9. Using the HSV system with hue to show temperature from cold (blue )to hot( red) leaves the possibility of using saturation or value as a dimension to show the uncertainty. Low saturation would allow the least accurate temperatures to be shown fading into the mist (palest blue or pink ) of uncertainty or alternatively using low value for disappearing into the darkness.

    With 3 colour dimensions to play with perhaps you could do temperature(H), uncertainty(V) and percent of globe covered (S).

  10. I would purchase as a poster. any plans for that? Maybe as a find raiser the NCAS. OK, the NCAS christmas party, but I’m serious… a daily reminder on my office wall…

  11. Is it more illustrative or informative than a curve? Maybe not.
    But sure it’s always interesting to see new representations

  12. The earth systems have been placed in balance from its creation. It’s the increasing dramatics that threaten life…especially species less resistant to environmental change. It’s ironic that species most endowed with creative talent are creating the most dramatic disruptions of a balanced earthly environment. A violation of the first rule of science is the cause. “don’t fix it, if it’s not broke” ; street rule, “if you broke it, you own it.” Law of the harvest, “whatever a man is sowing, this he will also reap.”
    From bad to worst, the prophecy is being fulfilled…”may the worst be with you!”
    2012, the day after tomorrow

    1. Projected human extinction isn’t a reach too far. Although natural cyclical changes do cause extinctions, there is a point of no return in this progression and mankind is clearly involved.

  13. Thanks, great job !

    One tiny question thought :

    “The colour scale represents the change in global temperatures covering 1.35°C”
    I thought it meant there is 1.35°C from dark blue to dark red (same as other images), but ulyces.co says each shade represents a variation of 1.35°C (meaning a dozen times × 1.35°C scope).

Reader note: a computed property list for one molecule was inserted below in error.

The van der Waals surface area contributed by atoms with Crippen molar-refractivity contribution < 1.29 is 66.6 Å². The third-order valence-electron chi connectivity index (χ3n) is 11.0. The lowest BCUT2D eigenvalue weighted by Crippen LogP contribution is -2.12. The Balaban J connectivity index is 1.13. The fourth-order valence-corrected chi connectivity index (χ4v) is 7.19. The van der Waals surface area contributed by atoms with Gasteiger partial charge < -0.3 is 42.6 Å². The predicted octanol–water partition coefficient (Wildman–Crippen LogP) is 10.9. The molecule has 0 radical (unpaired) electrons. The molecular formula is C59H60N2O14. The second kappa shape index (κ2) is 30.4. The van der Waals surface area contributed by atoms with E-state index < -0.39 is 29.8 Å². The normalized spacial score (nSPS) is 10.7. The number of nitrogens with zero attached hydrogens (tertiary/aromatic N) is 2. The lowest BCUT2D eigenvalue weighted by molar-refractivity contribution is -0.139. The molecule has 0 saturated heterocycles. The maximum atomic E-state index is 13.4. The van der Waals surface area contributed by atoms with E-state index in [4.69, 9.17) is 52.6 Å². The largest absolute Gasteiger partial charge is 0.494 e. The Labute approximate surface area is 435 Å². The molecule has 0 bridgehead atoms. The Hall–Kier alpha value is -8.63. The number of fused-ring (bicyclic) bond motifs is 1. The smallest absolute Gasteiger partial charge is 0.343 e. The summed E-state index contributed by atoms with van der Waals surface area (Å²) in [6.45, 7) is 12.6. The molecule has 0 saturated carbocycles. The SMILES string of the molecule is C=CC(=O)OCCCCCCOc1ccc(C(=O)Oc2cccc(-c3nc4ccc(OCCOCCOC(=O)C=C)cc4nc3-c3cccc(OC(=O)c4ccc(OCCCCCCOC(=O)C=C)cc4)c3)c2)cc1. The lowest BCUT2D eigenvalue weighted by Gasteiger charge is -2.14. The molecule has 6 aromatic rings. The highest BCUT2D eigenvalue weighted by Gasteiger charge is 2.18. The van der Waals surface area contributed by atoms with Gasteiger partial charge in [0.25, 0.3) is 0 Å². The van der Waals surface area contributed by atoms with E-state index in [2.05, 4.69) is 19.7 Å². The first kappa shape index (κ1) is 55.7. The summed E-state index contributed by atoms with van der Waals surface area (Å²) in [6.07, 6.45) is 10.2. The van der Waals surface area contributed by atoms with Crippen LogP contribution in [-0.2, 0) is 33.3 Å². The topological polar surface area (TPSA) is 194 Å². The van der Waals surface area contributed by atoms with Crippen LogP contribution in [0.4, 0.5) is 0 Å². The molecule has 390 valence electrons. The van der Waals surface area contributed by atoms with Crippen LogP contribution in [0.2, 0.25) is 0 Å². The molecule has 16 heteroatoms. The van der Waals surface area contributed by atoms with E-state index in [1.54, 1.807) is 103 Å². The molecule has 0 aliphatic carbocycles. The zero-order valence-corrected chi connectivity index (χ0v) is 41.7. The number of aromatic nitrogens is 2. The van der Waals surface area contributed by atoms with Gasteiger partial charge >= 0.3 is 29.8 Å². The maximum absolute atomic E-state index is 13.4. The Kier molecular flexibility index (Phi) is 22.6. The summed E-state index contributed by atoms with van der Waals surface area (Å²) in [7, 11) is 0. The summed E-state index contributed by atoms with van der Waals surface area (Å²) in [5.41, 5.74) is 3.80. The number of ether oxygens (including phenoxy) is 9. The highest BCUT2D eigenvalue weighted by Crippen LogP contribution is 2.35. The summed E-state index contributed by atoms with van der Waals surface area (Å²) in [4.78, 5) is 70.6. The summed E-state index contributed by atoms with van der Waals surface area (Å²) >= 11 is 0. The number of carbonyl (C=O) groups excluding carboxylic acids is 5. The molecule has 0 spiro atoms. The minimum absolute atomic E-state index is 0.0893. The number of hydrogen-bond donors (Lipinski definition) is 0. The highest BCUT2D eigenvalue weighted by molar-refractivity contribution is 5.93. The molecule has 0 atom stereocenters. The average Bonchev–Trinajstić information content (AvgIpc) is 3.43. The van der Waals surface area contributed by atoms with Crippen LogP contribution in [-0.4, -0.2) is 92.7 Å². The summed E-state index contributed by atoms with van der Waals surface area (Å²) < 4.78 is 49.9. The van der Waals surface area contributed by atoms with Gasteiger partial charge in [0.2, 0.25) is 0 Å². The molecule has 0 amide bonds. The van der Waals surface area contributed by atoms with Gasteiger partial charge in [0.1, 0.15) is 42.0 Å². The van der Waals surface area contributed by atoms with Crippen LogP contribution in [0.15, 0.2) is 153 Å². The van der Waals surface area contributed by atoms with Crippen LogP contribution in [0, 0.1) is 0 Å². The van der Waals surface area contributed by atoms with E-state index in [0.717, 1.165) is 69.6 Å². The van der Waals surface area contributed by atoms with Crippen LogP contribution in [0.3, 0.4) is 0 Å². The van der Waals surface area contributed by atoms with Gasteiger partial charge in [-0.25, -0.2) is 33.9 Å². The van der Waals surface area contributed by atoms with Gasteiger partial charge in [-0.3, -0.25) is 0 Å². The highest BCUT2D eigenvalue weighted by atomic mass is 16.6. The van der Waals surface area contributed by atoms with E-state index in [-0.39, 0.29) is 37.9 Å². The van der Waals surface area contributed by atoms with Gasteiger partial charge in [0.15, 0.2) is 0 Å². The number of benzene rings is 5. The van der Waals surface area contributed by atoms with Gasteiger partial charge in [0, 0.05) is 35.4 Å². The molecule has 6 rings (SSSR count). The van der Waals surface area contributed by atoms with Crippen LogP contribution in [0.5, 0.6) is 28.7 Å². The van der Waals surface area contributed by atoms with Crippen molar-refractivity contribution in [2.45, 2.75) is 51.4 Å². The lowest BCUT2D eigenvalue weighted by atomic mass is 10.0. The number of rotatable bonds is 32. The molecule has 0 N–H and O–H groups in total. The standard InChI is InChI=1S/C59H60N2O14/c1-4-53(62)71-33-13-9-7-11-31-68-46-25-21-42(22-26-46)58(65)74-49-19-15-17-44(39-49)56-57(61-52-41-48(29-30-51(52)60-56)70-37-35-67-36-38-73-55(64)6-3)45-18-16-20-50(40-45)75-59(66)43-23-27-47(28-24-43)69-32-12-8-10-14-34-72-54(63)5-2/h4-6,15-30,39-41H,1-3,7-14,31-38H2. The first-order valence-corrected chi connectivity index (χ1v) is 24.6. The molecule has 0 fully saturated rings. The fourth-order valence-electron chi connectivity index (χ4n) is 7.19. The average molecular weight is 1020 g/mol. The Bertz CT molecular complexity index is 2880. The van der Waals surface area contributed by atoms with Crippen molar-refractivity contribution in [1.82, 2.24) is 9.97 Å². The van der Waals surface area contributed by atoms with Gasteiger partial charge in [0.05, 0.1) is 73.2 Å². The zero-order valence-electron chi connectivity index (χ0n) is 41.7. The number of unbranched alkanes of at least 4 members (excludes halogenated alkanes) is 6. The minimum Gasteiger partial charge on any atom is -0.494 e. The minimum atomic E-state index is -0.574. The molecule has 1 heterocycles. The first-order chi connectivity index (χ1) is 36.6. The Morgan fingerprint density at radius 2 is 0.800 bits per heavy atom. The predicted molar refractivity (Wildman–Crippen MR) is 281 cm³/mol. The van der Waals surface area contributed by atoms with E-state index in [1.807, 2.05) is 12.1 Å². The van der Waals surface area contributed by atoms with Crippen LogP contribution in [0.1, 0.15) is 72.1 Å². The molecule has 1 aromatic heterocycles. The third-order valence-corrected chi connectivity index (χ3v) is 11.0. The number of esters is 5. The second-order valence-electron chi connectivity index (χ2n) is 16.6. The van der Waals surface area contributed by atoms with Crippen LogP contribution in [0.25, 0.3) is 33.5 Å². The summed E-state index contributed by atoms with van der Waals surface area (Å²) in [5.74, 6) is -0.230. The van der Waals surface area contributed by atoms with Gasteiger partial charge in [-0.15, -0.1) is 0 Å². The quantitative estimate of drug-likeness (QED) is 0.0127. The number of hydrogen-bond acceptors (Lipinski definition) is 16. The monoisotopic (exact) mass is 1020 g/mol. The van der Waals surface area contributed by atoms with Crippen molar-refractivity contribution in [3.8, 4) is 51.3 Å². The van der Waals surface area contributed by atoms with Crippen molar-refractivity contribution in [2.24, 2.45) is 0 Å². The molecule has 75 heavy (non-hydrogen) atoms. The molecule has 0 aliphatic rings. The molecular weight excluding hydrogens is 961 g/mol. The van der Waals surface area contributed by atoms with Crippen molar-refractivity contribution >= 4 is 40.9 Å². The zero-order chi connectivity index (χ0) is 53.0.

Can you enlighten me ?

  14. The bottom 2 graphs really already show a rising trend as early as 1900, which raises the question if there is not another mechanism.

  15. Brilliantly frightening. Thank you for creating Ed.

    Subject to temperature data availability, it would be interesting to create an open tool for users to be able to type in their city / region to create their own.

  16. Why show 1D data as a 2D plot? Stretching the y-axis adds no information and just makes the images unnecessarily big. I would just squeeze the y-axis 75% smaller or so…

  17. In Mexico open data portal there is this datasets’ set called “Indicadores Básicos del Desempeño Ambiental – Atmósfera – Cambio climático”. Inside this there is the dataset in CSV called “Variación en temperatura global”. It covers data since 1880!

    In Spain there is AEMET (Agencia Estatal Metereológica? with temperature datasets in CSV, but you need to browse inside “Catálogo. Plan RISP” to find what you need.

  18. Ed,

    I think you are scaling all temperature (anomalies) for each example to the full colour scale.

    It’s OK if you do that, but then it does mean you can’t compare one example against another. That should be made clearer.

    cheers

  19. What platform were these graphed in? If there is code available, would you consider sharing it so that people can apply it to their own data sets of interest?

  20. Erstklassiges und anschauliches Diagramm. Die Farben spiegeln sehr schön wieder, wie sehr der menschliche Einfluss die Evolution komprimiert.

  21. Hi Ed, how large are the Warming Stripes files? I’d like to print the world data file, frame it and put it up somewhere at home. Thanks, Matias

  22. I would like to see these datasets redone with the “Human Comfort Zone” (15°C/59°F – 25°C/77°F) as the white area (centered on 20°C) and then shifting to red & blue as the numbers exit this zone. This would allow all the graphs to be on the same visual scale for comparison. I know some areas are more “used to” more extreme temperatures but the HCZ is said to represent the range that reflects the average person’s healthiest range worldwide.

  23. I’m sure when you use Arctic stations, the right half would even more red than in Toronto and the right end very dark red. In the most crucial ecosystem for human survivability.